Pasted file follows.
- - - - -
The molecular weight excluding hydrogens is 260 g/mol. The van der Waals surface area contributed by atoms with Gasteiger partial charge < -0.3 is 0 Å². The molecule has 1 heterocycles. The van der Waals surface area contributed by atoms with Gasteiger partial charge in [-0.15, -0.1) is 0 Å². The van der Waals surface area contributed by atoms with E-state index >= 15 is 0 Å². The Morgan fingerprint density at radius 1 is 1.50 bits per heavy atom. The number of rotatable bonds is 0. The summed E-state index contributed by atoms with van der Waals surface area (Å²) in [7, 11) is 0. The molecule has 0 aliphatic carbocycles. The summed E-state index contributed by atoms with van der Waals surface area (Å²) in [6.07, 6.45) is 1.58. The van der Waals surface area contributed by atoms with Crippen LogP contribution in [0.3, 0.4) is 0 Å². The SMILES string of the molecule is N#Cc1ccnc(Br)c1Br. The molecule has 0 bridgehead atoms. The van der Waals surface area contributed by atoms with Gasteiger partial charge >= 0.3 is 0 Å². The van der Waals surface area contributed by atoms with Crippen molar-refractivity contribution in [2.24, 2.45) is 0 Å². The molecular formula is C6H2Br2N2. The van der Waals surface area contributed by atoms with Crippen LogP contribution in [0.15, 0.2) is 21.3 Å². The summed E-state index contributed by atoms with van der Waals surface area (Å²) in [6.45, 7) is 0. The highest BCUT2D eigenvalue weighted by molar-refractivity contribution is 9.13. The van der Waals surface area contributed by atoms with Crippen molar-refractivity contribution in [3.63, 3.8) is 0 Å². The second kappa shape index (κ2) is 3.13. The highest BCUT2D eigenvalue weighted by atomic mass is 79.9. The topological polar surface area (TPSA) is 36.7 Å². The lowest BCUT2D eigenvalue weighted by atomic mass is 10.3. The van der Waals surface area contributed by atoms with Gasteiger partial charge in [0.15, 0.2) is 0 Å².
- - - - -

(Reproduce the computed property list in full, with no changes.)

The molecular weight excluding hydrogens is 260 g/mol. The van der Waals surface area contributed by atoms with Gasteiger partial charge < -0.3 is 0 Å². The molecule has 1 heterocycles. The van der Waals surface area contributed by atoms with Gasteiger partial charge in [-0.15, -0.1) is 0 Å². The van der Waals surface area contributed by atoms with E-state index >= 15 is 0 Å². The Morgan fingerprint density at radius 1 is 1.50 bits per heavy atom. The number of rotatable bonds is 0. The summed E-state index contributed by atoms with van der Waals surface area (Å²) in [7, 11) is 0. The molecule has 0 aliphatic carbocycles. The summed E-state index contributed by atoms with van der Waals surface area (Å²) in [6.07, 6.45) is 1.58. The van der Waals surface area contributed by atoms with Crippen LogP contribution in [0.3, 0.4) is 0 Å². The SMILES string of the molecule is N#Cc1ccnc(Br)c1Br. The molecule has 0 bridgehead atoms. The van der Waals surface area contributed by atoms with Gasteiger partial charge >= 0.3 is 0 Å². The van der Waals surface area contributed by atoms with Crippen molar-refractivity contribution in [2.24, 2.45) is 0 Å². The molecular formula is C6H2Br2N2. The van der Waals surface area contributed by atoms with Crippen LogP contribution in [0.15, 0.2) is 21.3 Å². The summed E-state index contributed by atoms with van der Waals surface area (Å²) in [6.45, 7) is 0. The highest BCUT2D eigenvalue weighted by molar-refractivity contribution is 9.13. The van der Waals surface area contributed by atoms with Crippen molar-refractivity contribution in [3.63, 3.8) is 0 Å². The second kappa shape index (κ2) is 3.13. The highest BCUT2D eigenvalue weighted by atomic mass is 79.9. The topological polar surface area (TPSA) is 36.7 Å². The lowest BCUT2D eigenvalue weighted by atomic mass is 10.3. The van der Waals surface area contributed by atoms with Gasteiger partial charge in [0.15, 0.2) is 0 Å².